Letting Love, Of all Kinds, Be Your Valentine

BY: AMITAV BANERJI

Around this time of year, you will see pink hearts and little bags filled with candy that you can send to your loved ones. However, that requires people to sit down and take a moment, which means they would have to take a moment from their busy lives, heavy workloads and demanding classes, only to find out that this moment seems to create questions. Naturally, the next question that comes along is, “Who do I love”? and “What does it really means when I say I love a person?” All these profound thoughts eventually make you realize that you still have a paper due at the end of the week, or a midterm coming up and by then the moment passes.

While it is important to answer these questions most people choose to forego this process due to the unpleasant feelings it stirs up. If they were to deal with these feelings, it would lead to changes in one’s behaviour creating an almost uncomfortable atmosphere of ambiguity. We choose to not go down this path due to the fear of it not ending and not knowing what results this path will yield.

I was first introduced to this sentiment when I came across a book written by Dr. Wayne W. Dyer. Dyer is an internationally renowned author who is known to have attained enlightenment. Dyer is well known for writing The power of Intention and Wishes Fulfilled, as well as having a large following worldwide. He believes that love is not something that is found between two people but an individual sentiment expressed for another being. He defines love “as the ability and willingness to allow those you care about to be what they choose for themselves without any insistence that they satisfy you.”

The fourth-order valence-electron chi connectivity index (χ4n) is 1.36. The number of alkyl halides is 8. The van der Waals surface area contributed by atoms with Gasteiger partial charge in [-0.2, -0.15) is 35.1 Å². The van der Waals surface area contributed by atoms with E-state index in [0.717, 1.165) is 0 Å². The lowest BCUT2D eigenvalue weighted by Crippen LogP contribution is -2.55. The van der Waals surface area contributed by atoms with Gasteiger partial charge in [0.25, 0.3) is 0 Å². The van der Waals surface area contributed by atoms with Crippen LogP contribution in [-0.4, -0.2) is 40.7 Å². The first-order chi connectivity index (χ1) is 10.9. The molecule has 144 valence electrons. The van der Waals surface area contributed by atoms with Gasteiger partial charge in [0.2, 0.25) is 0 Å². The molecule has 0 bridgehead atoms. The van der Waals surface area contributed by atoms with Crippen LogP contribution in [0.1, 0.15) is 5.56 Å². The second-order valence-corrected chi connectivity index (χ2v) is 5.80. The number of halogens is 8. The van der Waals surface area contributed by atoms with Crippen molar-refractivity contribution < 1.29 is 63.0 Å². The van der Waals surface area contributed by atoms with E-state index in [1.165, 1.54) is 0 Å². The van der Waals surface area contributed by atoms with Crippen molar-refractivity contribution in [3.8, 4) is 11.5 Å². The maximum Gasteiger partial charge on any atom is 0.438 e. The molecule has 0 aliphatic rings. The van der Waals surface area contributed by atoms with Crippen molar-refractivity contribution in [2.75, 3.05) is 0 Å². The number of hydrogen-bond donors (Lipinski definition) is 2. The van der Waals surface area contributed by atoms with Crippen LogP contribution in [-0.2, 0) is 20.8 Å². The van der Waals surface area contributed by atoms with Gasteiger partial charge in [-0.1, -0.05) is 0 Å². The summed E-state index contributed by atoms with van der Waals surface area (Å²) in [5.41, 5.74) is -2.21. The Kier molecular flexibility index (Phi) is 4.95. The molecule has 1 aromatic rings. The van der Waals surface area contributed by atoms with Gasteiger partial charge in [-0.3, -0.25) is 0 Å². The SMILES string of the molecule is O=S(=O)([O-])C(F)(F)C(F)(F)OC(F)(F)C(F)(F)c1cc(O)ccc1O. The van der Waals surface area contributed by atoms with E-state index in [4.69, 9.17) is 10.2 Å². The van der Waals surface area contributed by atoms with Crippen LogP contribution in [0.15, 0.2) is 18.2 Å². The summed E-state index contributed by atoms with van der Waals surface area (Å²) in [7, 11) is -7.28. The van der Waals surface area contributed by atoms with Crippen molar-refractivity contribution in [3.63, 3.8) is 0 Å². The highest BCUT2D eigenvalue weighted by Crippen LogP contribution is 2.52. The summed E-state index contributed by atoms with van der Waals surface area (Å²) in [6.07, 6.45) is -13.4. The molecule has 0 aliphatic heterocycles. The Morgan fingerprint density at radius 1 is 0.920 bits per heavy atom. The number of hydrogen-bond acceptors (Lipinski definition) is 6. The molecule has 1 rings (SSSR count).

It is the understanding that the dichotomy between conditional love and unconditional love is false because if it’s conditional it is not love. This unconditional sentiment allows one to accept the people in one’s life for the changes in the loved one’s lives. This not only applies to one’s friends, family, and significant others but also to oneself. It allows one to accept oneself for the changes and growth in life which allows one to love oneself.

Understanding this sentiment allows for individuals to realize that obstacles in one’s life lead to growth and accepting this growth allows each of us to understand the meaning of acceptance. It is only when an individual accepts this growth, that they are able to respect themselves and in turn love and accept the people around them.

I’ve found that this definition presented by Dyer is a standard to hold myself and the relationships in my life, too. It has allowed me to realize that staying in relationships where the word love has been used but not fulfilled and acceptance is nowhere to be found doesn’t allow me to love myself. After a year of personally fulfilling this definition, I have found people who accept and respect the changes in my life as much as I do the same for them and while the transition of this change may lead you to say goodbye to long-standing relationships, you will get through it as long you love yourself.

This week, take a moment to accept the people in your life and yourself for the changes that will shape them and yourself. Take a moment to be grateful for this love and make it your valentine.

 

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